Electric Eels Use Built-In "Taser" to Remotely Stun Their Prey

It's the first evidence found in nature that an animal can remotely control another with electricity.

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Electric eels (pictured, a fish at San Francisco's Steinhart Aquarium) have three organs dedicated to creating electricity.


Talk about a shock—electric eels use their built-in "taser" to stun prey from a distance, a new study reveals.

Strong, fast pulses delivered remotely by the fish Electrophorus electricus cause its victim's muscles to contract, essentially paralyzing it. Then, the electric eel can swim over and slurp up its prize in one easy gulp.

The discovery is the first time scientists have found that an animal can remotely control its prey with electricity. (See pictures of other fish that use electricity to sense their environments.)

Vanderbilt University biologist Kenneth Catania made the find while recording captive electric eels with a high-speed camera.

"Fish are amazing escape artists. If the electric eel didn't have this capability, it would have a really hard time catching something to eat," said Catania, whose paper was published December 4 in the journal Science. "The mechanism is the same as a taser."

James Albert, an ichthyologist from the University of Louisiana at Lafayette who was not involved in the research, called it "a truly amazing piece of work."

"It's one of these 'oh duh' discoveries. The answers were sitting right in front of us, but Ken was the only one who bothered to look."

Shock to the System

Despite their name, electric eels are not a true eel—they're a type of knifefish native to the Amazon and Orinoco Rivers in South America.

Along their abdomens, electric eels have a series of three organs used to send and receive pulses of electricity. (See "Electric Fish Engage in 'Shocking' Mating Ritual, Study Finds.")

Two of the organs deliver low-voltage pulses, which scientists already knew act as a sixth sense. Electric eels use small pulses of electricity like bats and dolphins use echolocation, a type of natural sonar, to "see" their surroundings.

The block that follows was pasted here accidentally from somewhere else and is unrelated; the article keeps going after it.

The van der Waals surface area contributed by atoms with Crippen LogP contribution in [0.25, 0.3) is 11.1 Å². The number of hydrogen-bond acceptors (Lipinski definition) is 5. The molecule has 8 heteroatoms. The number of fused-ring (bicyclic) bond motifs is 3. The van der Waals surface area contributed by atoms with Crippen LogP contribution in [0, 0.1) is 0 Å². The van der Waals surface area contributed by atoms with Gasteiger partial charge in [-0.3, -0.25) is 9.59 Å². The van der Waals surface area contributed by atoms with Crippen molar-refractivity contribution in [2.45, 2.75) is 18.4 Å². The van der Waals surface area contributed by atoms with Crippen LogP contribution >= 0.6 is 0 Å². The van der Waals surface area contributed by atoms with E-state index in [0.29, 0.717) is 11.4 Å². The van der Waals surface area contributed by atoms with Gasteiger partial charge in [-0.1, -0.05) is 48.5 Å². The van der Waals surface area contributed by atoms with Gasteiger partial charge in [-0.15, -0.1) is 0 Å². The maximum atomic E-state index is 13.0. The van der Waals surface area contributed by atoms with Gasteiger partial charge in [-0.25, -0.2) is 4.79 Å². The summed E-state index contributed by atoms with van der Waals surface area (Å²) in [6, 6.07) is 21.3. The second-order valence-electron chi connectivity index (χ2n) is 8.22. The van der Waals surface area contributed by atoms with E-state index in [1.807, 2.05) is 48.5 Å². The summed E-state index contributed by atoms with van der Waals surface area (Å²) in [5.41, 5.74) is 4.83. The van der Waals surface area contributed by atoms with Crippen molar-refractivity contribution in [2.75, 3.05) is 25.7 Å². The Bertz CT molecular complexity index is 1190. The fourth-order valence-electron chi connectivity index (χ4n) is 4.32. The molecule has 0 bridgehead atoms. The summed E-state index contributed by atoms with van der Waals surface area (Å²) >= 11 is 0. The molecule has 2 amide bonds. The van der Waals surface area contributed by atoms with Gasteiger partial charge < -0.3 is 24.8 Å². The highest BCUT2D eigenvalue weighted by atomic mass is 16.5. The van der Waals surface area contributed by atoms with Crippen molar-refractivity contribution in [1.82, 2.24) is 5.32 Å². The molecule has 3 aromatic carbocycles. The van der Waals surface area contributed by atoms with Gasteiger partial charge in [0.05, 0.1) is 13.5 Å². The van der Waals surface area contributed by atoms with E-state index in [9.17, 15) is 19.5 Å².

A third organ supplies high-voltage pulses that the eel uses to cripple its prey in three milliseconds, Catania said.

"This [is] extremely fast, and I wanted to know how the eel was able to do it," said Catania.

Since he couldn't find any information on the eel's strategy in the research literature, he decided to investigate the phenomenon himself.

Don't Tase Me!

Catania anesthetized a fish whose brain had been incapacitated but whose muscle fibers remained intact and able to contract. He then placed an electric eel in a tank with the fish and measured muscle contractions in the prey fish.

When the eel sent out high-frequency electric pulses, the fish's muscles contracted strongly, effectively paralyzing the fish. Catania observed that the eel was not physically touching the prey.

Before an eel can immobilize its prey, however, it has to find it. Further experiments by Catania revealed that pairs of low-voltage electric pulses known as doublets caused involuntary muscle twitches in nearby fish. (Watch video: "Catching Electric Eels.")

Electric eels can sense the resulting water movements, which reveal the location of their prey.

Hijacked

Catania also went one step further-he showed that the high-voltage electric pulses from the electric eels matched the electric pulses from the fish's own nervous system.

This allows the eel to effectively hijack its prey's nervous system to force it to reveal its location or remain paralyzed for the predator to eat.

The University of Louisiana's Albert noted that the electric eel has likely evolved this behavior over millennia. (See a photo gallery of real eels.)

"It never occurred to me that [electric eels] were doing remote control behavior," he added.

Now we just need to hope that the remote control abilities of electric eels don't extend to our television sets.

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